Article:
Yup, it's a sad day somewhere in Russia, especially for the Zhivago family. The person who has died is a woman named Marya Nikolaevna, and she has left behind a young son named Yuri. As you can imagine, the poor little boy is devastated at her death.
This scene ends with little Yuri's uncle Nikolai, a former priest, walking up to him and leading him out of the cemetery. It turns out that this dude will be the one to take care of Yuri from now on.
Part 1, Chapter 2
Yuri travels with his uncle to an old monastery and stays the night there.
During the night, Yuri's awakened by the sound of a storm outside. Glancing out a window, he begins to think that the storm somehow knows that he is watching it. We can see already that Yuri has some sort of mystical closeness with nature.
Staring outside, Yuri realizes that the falling snow is burying his mother deeper and deeper underground. He starts crying until his uncle wakes up and comforts him. It's time for the two of them to get going again.
Part 1, Chapter 3
At the beginning of this chapter, we find out that Yuri's father Andrei Zhivago deserted him and his mother some time ago. Andrei Zhivago was born into a rich family but squandered his inheritance; he was a drinker, a gambler, and an all-around bad dude.
Yuri doesn't know or understand what his father has done. His mom always told him that his father was away at a fair. Yikes, that's a tough lie to keep up for years on end.
Shortly after her husband left her, Yuri's mom caught tuberculosis and started needing constant medical attention. During these years, Yuri became used to following her around.
For Yuri, it was strange growing up in a world where lots of things had his family name on them (his ancestors were rich), even though he and his mother were dirt poor.
Part 1, Chapter 4
In the summer of 1903, Yuri and his uncle ride in a carriage to an estate named Duplyanka, which is owned by a silk merchant named Kologrivov. And yes, there are plenty of more difficult Russian names to memorize in this book, folks, so get used to it.
As part of the trip, Uncle Nikolai has brought along some pages for a publisher friend to look at. He has been writing about land reform in Russia and has been told a couple of times to change his writing to avoid getting into political trouble.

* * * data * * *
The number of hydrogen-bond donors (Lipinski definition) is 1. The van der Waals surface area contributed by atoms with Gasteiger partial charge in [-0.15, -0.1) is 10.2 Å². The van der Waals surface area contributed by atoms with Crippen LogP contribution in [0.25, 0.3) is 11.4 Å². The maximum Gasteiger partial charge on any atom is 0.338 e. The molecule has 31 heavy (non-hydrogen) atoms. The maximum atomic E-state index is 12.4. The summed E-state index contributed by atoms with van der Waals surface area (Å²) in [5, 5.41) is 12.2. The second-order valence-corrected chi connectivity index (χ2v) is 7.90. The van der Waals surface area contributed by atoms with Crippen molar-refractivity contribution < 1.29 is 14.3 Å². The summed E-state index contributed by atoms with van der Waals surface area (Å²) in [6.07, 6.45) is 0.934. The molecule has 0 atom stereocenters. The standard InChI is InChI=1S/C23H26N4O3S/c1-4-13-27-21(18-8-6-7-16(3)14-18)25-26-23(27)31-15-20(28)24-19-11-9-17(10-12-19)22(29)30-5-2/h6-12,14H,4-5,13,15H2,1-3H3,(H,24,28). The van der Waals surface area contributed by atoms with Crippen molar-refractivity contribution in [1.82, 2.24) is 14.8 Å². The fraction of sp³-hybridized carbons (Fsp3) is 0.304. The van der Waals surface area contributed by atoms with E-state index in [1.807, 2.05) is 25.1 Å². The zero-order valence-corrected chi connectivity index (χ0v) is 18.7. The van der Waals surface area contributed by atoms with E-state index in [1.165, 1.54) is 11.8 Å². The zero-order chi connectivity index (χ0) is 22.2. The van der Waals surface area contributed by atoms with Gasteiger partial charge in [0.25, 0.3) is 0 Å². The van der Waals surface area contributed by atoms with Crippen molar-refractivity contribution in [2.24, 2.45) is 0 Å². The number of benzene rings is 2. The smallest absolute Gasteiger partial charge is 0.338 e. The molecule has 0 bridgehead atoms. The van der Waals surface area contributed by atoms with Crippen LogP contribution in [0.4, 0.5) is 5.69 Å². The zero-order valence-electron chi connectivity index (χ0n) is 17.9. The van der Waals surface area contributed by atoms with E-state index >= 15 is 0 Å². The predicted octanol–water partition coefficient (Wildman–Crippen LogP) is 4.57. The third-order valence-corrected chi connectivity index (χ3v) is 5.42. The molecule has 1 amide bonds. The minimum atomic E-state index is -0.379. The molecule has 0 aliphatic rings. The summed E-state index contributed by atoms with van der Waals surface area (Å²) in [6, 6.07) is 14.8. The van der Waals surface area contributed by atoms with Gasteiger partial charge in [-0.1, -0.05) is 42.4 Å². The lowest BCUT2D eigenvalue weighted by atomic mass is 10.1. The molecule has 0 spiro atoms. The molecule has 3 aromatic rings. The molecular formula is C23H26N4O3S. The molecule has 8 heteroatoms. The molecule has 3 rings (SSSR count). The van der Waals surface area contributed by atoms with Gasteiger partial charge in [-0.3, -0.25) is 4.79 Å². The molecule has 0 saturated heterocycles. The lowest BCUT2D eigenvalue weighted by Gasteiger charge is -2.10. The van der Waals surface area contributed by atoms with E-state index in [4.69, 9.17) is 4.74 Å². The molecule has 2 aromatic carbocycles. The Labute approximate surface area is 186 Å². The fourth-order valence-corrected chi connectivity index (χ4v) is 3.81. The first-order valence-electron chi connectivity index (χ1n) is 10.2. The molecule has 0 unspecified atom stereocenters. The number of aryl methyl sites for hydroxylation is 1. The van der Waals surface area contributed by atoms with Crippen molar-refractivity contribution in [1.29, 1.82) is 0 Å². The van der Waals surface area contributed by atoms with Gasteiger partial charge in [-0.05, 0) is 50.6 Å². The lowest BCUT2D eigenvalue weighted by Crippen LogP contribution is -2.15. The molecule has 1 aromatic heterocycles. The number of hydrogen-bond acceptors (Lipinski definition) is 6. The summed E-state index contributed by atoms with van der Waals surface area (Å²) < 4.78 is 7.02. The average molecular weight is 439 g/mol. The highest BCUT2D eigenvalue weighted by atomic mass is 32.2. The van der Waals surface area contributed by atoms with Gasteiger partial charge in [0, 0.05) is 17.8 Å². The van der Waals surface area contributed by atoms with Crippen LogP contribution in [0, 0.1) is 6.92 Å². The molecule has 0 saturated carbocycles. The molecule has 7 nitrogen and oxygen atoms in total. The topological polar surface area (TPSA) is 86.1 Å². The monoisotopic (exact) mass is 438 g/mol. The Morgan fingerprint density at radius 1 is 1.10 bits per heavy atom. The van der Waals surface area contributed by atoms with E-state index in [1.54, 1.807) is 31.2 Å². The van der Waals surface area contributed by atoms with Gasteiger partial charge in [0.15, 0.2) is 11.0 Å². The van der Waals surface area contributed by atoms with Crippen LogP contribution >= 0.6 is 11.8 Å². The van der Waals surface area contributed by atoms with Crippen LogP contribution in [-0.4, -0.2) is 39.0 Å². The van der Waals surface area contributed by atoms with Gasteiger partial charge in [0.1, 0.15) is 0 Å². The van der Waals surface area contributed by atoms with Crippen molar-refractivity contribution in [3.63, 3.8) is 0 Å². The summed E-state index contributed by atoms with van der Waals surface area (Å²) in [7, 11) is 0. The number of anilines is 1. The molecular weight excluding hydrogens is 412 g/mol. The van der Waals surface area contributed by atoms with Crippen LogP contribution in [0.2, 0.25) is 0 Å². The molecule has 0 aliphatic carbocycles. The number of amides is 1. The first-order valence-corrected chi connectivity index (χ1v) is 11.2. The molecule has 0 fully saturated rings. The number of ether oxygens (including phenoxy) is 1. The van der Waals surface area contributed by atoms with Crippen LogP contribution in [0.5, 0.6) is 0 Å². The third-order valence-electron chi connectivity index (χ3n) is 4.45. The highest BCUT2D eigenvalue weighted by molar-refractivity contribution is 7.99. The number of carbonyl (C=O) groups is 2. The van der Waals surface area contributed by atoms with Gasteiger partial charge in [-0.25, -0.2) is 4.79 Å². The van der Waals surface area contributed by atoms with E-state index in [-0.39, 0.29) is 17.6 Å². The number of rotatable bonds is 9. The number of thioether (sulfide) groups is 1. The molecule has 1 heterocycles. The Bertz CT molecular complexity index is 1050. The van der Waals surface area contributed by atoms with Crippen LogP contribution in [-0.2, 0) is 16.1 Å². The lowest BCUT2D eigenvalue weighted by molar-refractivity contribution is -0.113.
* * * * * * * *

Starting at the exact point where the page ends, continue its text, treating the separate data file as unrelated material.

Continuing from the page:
Nikolai mentions how some of the Russian people are starting to riot. Little Yuri admires his uncle's fierce intelligence and his ability to think for himself.
Part 1, Chapter 5
Uncle Nikolai sits with a friend, hammering out the phrasing for some of the rewrites in his book. It's clear that they're talking about the problem of poverty in Russia.
The owner of the estate they're staying in, Kologrivov, is a rich guy. But he has a lot of sympathy for the poor and is a bit of a Marxist. In other words, he doesn't really believe that he should have so much wealth while other people are so poor.
While walking with his friend, Uncle Nikolai says that the art being produced in Russia isn't as good as it used to be, because it's all about schools and movements. He believes that only solitary individuals can create great art. Schools and movements are just factories of mediocre work.
While Nikolai and his friend stare off at a distant train, they realize that the train has come to a stop at a place it's not supposed to. They figure something must be wrong with it.
Part 1, Chapter 6
Yuri wanders around the estate while his uncle is off chatting with his buddy.
The place is magical to Yuri, who has grown up poor and who can't believe how large the place is.
While Yuri wanders, though, he keeps thinking that he hears his mother's voice in the hum of the bees or the swaying of the trees.
Overcome with grief, Yuri collapses at the bottom of a ravine and prays to God to tell his mother that he's going to be okay.
Part 1, Chapter 7
Now we're riding on a train with an eleven-year-old kid named Misha Gordon. Misha is sitting and wondering why the world around him dislikes Jewish people so much, especially when Jewish people seem pretty much the same as anyone else to him.
We also find out that Misha's train has stopped because someone has jumped out of it and killed himself. Hey, is this the same stopped train that Uncle Nikolai saw from the top of the hill in the last chapter?
Standing over the body of the dead person is a stout, arrogant lawyer who was apparently riding next to the dead guy. The lawyer is trying to tell everyone around him that the man killed himself because of a fit brought on by alcoholism.
It turns out that the man who committed suicide came into Misha's train compartment several times during the long journey and chatted for hours with Misha's father about legal things like bankruptcy law. Misha's father's responses kept surprising the person, who always insisted that his own lawyer had given him very different answers to the same questions.
Each time the guy came by to chat, though, his lawyer would come drag him away to get drunk in the dining car.
The train finally starts up again, leaving the dead man with the local authorities. Misha's father tells Misha that the dead man was once very wealthy but squandered his money. Does that ring any bells for anyone?
Part 1, Chapter 8
We look in on a fourteen-year-old boy named Nika, who is staying at the same estate as Yuri Zhivago.
Nika just wants to be alone, so he hides under a bed while people look for him. It turns out that Nika's father, Dudorov, is serving hard labor as a convicted terrorist.
Nika goes out in a boat with a girl named Nadya and starts picking water lilies. While they're doing this, he talks about how he wants to go out into the world and make money like a man.
Nadya talks down to him because he's a year younger than she is, and the two eventually get into a wrestling match that sends both of them tumbling out of the boat.